the woe of the workaholic

for those never-repeat moments,

shame I don’t have space

is the love of who rubs close

what matters really

 

the time to figure out

life, and youth and heart,

it’s all too consuming, of

the allure of work

 

mood grumping

productivity slumping

I’m a weak iron filing

my desk’s a deadly magnet

 

A poem for Day 30 of NaPoWriMo: a poem in reverse (last line first)

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lament of lonely

Alone,

I review

what I’ve done.

Alienated,

I question

what I’ve said.

Abused,

I wonder

what I deserved.

Bereaved,

I imagine

being alive again.

Happy?

I’ve forgotten

what it’s like.

A poem for day 27 of NaPoWriMo 2015: hay(na)ku

All work, no play

Work always comes first,

the boldest diary colour

that turns everything else pale.

It dominates the pages, edging all the

fun bits out, leaving me isolated

to the point I must be insane.

Work is my safety, my go-to place of peace.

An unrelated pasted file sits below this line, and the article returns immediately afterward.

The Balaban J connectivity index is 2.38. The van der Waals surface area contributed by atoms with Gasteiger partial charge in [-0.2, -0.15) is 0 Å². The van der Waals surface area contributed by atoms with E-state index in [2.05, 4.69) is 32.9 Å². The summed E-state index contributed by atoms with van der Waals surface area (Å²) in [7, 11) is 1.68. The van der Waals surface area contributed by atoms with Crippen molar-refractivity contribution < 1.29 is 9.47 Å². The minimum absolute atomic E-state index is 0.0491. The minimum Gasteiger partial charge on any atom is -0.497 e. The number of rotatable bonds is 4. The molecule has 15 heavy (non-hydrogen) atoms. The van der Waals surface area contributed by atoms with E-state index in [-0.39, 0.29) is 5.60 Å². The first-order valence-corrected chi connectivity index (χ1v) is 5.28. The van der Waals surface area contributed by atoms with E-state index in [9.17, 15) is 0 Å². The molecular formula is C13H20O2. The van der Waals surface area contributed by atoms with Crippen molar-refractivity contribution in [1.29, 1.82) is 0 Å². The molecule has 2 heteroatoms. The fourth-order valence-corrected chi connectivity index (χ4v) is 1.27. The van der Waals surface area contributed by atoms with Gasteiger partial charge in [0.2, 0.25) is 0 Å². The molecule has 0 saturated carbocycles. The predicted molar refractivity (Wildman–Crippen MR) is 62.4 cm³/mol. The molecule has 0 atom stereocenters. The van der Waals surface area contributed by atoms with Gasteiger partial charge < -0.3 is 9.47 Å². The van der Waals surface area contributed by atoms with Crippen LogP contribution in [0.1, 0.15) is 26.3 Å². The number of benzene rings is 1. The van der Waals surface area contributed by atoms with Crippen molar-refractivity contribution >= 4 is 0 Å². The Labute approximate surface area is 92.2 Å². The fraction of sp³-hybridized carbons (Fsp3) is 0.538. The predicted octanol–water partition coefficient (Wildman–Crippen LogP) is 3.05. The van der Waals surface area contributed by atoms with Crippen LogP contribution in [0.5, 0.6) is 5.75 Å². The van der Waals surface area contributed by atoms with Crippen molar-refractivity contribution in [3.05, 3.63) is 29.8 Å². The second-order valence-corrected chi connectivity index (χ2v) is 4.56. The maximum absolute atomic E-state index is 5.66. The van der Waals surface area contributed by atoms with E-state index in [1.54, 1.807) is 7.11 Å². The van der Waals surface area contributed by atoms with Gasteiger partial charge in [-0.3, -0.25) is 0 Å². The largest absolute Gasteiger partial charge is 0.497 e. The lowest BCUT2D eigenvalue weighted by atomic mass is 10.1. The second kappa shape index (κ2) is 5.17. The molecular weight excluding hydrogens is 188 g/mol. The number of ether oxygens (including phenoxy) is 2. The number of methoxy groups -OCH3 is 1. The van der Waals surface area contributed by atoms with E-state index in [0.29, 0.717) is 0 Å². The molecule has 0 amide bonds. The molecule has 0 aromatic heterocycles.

It blocks out spontaneity, seizes signs

of naughty and caprice.

Work has stolen precious time

with my wonderful only child:

“Mummy doesn’t play,” she says.

“She kind of works a lot.”

To hear her truth said out loud

touches a lonely place at core.

But I really don’t know how to play,

which must make me a desperate bore.

A poem for Day 20 of NaPoWriMo 2015: state what you know

Trust vs Fear: the creative writer’s dilemma

Fear:

I creep around, spying other’s glory

through shrouds of envy and spite.

I stress, I spew belligerent bile,

I despoil what feels my birthright.

 

Trust:

If you only knew what your heart could spill.

If you only could allow

those creative gales to transform your gall

into work that makes you feel proud.

 

Fear:

That gale just feels like a deadly whip

that will beat my words to a pulp,

reducing me to a limping pace

while the rest of the world can gallop.

 

Trust:

Gallop implies a race to somewhere

while your journey is yours alone.

Pick supreme, your heart’s main theme,

and you’ll romp to the place called home.

 

A poem for Day 14 of NaPoWriMo 2015: A dialogue

Unlucky thirteenth?

Who knows how many times we’ve split:

Is it five, nine, twelve times, or more?

Whatever.

Each time, we end back right where we started:

Square one. No better, no further.

The same old reunion,

the promises made anew.

Waiting for the other to change,

and no change beginning to come.

Then the same old fights,

scrabbling down the same old paths

of recognition and delusion.

So I wonder if this time, when we finally split for real

– for probably the thirteenth time –

will it possibly be lucky for some?